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Thursday, February 14, 2013

The President Revives an Old Debate About Privacy

Few expect Internet privacy legislation in Congress this year. But many were heartened that the “p” word came up at all in the State of Union address Tuesday night.

The Obama administration’s latest salvo resurrects a difficult, urgent debate over keeping Americans safe online and respecting their privacy.

The White House order reopens rather than settles an argument that computer scientists, lawyers and civil liberties groups have been having for years over whether increased surveillance of our digital lives will make us safer. It has been fought over body scanners at the airport and surveillance cameras on the street. But expect a new political brawl on this. Both sides have powerful advocates in Washington.

On one side are proponents of greater “information sharing” between the government and the private sector. A bill proposed Wednesday, by Representatives Mike Rogers, aRepublican from Michigan, and C. A. Dutch Ruppersberger, a Democrat from Maryland, would permit the flow of intelligence from private companies to government agencies.

An earlier version of the bill passed the House of Representatives last year, but failed in the Senate amid the threat of a White House veto.

Mr. Rogers, chairman of the House Intelligence Committee, took pains to say that the new legislation would protect civil liberties.

But that did not reassure many civil libertarians.

The Center for Democracy and Technology, an advocacy group in Washington, warned Wednesday that the bill, the Cyberintelligence Sharing and Protection Act, known as Cispa, could allow private communications to be shared with the National Security Agency, part of the Defense Departme! nt. “Once that private information is in the hands of the military, it can be used for purposes completely unrelated to cybersecurity,” argued Leslie Harris, the group’s president. “In seeking to promote cybersecurity information sharing, Cispa creates a sweeping exception to all privacy laws.”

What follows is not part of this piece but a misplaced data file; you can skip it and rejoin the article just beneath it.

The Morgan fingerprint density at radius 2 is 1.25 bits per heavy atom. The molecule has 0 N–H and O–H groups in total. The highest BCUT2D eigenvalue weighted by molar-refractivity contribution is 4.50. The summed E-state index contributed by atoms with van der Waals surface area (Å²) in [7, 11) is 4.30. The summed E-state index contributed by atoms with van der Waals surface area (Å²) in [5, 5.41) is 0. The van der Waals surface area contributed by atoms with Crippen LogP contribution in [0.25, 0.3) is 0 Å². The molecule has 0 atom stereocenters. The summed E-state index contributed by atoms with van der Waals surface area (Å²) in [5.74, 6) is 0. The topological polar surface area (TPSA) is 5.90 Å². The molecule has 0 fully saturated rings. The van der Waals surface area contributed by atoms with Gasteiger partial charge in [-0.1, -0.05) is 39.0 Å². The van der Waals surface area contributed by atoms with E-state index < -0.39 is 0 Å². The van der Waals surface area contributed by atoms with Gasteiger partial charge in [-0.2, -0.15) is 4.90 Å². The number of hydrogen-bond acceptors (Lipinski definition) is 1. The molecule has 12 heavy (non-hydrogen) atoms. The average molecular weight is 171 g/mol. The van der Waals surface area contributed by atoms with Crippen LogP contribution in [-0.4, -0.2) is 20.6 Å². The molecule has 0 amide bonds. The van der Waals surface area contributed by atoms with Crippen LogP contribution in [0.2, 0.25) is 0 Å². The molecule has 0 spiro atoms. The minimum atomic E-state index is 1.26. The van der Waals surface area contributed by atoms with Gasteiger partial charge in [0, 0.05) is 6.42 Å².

Another advocacy group, called Fight for the Future, which agitated successfully against antipiracy legislation last year, set up an online petition in an effort to defeat Cispa.

The American Civil Liberties Union, likewise, criticized the House bill, and gave its blessings to the White House executive order instead. “Two cheers for cybersecurity programs that can do something besides spy on Americans,” the group said in a blog post.

The presidential order has been criticized by others for lacking enforcement teeth.It does not give the government the power to set minimum standards for how private operators of power plants and other critical infrastructure should protect their computer systems to deter attack; that would require Congress to change current law.

Meanwhile, the debate over privacy and security continues to be stuck in what Daniel J. Solove, a law professor at George Washington University, calls a false trade-off. In his 2011 book “Nothing to Hide: The False Trade-Off Between Privacy and Security,” Mr. Solove argues that Americans in the post-Sept. 11 era have been increasingly persuaded to trade “privacy” for “security,” with technology including video surveillance cameras, wiretapping and all kinds of digital data mining. “Privacy often loses out to security when it shouldn’t,” he writes.

The issue should not be seen, he adds, as a zero-sum game. “Privacy often can be protected without undue cost to security,” he continues. “In instances when adequate compromis! es can’! t be achieved, the trade-off can be made in a manner that is fair to both sides. We can reach a better balance between privacy and security. We must. There is too much at stake to fail.”